It is, unfortunately, not a favorite for me.
This genre, summery novels of self-discovery and idyllic locations, have always been hit or miss with me.
This book is a miss, although it was just interesting enough that I finished it.
Set in Sonoma, California wine country, wine is absolutely the point around which all things in the story revolve. It is why Linda and Everett are married, it is the thing they and their fathers did with their lives, it is what Hannah likes to drink with every meal, it is… everything.
If you like wine, this could be the book for you.
Not tying it entirely to wine, of course, the other unifying point around which things seem to revolve is a bit of what could be called Rich People Problems.
Hannah, newly graduated from business school at Berkeley and about to take a six-figure salary for a starting job at Goldman Sachs in New York, spends much of the book bemoaning her poor Iowa upbringing while contrasting it to an internship at Tiffany’s in New York all while somehow amassing the ability to give up said job for an $800 a week gig as… helper of sorts at a struggling winery in Sonoma. I mean, it helps that the winery job comes with a cottage to live in (and all the wine she can drink!), but I didn’t find her relatable enough to be likable.
It was hard to care if she chose Ethan, the super-rich Park Avenue boy who decides to slum it, as it were, and found a start-up app company because his buddies at Google want new jobs, or William, the son of the winery owners, who she manages to fall head-over-heels in lust/love with after a grand total of maybe three meetings. To Parker’s credit as an author of this sort of book, Hannah chooses neither – and that is why this book got bumped to two stars for me.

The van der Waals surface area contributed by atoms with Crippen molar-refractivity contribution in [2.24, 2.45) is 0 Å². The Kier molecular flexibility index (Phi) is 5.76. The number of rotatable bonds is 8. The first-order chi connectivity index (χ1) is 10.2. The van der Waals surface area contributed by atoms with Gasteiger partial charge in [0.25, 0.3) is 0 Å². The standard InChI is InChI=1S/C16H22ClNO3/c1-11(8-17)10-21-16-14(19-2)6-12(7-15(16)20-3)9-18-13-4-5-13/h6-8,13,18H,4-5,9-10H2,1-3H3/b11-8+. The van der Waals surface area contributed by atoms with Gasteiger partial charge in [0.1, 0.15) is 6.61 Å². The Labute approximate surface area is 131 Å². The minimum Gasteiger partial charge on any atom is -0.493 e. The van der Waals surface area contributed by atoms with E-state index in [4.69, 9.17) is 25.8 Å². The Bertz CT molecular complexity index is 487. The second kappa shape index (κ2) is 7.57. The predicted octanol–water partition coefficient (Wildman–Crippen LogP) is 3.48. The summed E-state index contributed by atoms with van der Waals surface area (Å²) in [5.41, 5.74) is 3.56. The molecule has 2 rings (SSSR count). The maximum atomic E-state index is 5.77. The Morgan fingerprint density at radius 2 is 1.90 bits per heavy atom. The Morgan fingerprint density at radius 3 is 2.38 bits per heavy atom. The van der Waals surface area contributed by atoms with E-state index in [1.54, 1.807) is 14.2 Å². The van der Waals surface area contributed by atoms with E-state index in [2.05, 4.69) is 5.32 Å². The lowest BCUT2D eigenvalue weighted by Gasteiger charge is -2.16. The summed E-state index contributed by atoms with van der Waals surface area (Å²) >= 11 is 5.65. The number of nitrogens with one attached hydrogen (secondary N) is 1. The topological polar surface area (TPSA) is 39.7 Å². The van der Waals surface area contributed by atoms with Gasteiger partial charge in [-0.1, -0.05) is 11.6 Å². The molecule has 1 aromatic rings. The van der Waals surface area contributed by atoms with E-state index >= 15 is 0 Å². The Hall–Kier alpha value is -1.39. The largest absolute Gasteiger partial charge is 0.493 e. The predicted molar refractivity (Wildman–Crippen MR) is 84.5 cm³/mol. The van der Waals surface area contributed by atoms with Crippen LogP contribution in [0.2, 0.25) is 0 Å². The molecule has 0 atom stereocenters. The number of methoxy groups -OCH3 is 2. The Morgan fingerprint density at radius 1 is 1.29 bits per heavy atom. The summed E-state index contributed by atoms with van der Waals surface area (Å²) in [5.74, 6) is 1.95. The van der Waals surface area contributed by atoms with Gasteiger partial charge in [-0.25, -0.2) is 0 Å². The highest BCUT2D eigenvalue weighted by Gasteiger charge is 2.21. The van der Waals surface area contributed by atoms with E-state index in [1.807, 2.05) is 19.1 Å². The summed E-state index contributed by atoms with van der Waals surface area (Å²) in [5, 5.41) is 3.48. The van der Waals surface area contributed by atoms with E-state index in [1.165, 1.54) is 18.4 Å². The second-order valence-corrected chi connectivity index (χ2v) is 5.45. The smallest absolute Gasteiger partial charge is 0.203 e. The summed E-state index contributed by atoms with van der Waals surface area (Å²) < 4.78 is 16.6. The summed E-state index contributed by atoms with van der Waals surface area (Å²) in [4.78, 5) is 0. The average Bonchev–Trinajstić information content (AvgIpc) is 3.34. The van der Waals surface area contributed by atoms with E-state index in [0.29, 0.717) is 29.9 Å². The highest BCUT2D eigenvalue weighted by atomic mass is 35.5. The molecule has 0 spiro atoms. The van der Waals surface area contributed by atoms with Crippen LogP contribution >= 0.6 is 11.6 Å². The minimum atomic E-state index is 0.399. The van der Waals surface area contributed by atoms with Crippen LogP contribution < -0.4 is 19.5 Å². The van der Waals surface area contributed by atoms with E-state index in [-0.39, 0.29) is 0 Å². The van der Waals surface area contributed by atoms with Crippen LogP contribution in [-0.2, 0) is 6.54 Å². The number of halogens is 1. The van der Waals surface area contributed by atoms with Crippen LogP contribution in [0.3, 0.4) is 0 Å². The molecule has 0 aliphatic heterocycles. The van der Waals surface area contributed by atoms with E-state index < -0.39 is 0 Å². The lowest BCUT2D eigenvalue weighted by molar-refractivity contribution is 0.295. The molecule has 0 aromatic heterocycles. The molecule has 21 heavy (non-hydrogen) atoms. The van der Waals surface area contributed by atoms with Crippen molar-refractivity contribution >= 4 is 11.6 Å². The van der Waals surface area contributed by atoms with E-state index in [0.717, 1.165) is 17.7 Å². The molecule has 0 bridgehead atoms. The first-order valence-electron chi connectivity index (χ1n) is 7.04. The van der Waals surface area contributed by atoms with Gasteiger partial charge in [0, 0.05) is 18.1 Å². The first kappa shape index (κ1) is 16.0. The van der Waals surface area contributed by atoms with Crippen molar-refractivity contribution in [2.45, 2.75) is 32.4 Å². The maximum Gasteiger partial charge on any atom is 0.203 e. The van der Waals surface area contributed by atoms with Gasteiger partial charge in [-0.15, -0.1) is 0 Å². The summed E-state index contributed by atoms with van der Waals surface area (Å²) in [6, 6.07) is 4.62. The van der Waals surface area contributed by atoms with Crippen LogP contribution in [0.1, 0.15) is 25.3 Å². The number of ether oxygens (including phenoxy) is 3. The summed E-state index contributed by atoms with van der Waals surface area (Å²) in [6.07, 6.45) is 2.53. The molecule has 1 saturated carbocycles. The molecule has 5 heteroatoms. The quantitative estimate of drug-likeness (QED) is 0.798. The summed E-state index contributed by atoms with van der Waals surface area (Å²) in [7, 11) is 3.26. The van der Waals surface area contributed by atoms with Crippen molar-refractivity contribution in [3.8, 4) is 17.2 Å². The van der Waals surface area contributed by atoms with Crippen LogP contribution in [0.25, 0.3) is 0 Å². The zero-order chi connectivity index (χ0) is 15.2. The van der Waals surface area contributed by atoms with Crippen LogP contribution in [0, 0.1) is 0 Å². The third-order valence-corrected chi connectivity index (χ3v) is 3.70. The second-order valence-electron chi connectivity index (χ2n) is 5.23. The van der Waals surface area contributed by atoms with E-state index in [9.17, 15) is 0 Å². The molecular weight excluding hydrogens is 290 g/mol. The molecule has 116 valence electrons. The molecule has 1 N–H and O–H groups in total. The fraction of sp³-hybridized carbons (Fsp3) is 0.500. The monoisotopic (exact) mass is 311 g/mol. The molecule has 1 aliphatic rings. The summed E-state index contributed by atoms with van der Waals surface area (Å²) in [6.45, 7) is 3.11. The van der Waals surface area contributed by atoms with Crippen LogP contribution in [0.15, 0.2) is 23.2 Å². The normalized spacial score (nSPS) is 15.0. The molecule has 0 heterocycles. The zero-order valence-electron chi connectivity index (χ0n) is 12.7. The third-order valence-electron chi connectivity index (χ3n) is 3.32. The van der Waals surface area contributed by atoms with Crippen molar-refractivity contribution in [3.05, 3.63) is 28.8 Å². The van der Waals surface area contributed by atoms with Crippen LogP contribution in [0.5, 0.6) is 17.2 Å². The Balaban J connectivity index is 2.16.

But Hannah’s unrelatable and kind of a brat, Ethan is mildly abusive to Hannah, Linda and Everett have a twisted, toxic relationship built on a modern day arranged marriage, and… there just wasn’t much here for me.
I think maybe I finished the book because it is a very fast read, the downside of that being that all of this, all of these life-changing decisions occur over the course of a summer, but really a couple weeks. Marriages break and are rebuilt, a massive heart attack is fully recovered from, a former farm girl marches in and takes over a century and a half old winery with permission from the supposedly very invested owners, affairs are had, a For Rent sign turns into a successful AirBnB B&B and… it’s just too much.
Maybe not for you. Try it if you like this sort of thing. It has it’s good points.
(I received a copy of The Shortest Way Home from NetGalley and Dutton in exchange for an honest and original review. All thoughts are my own.)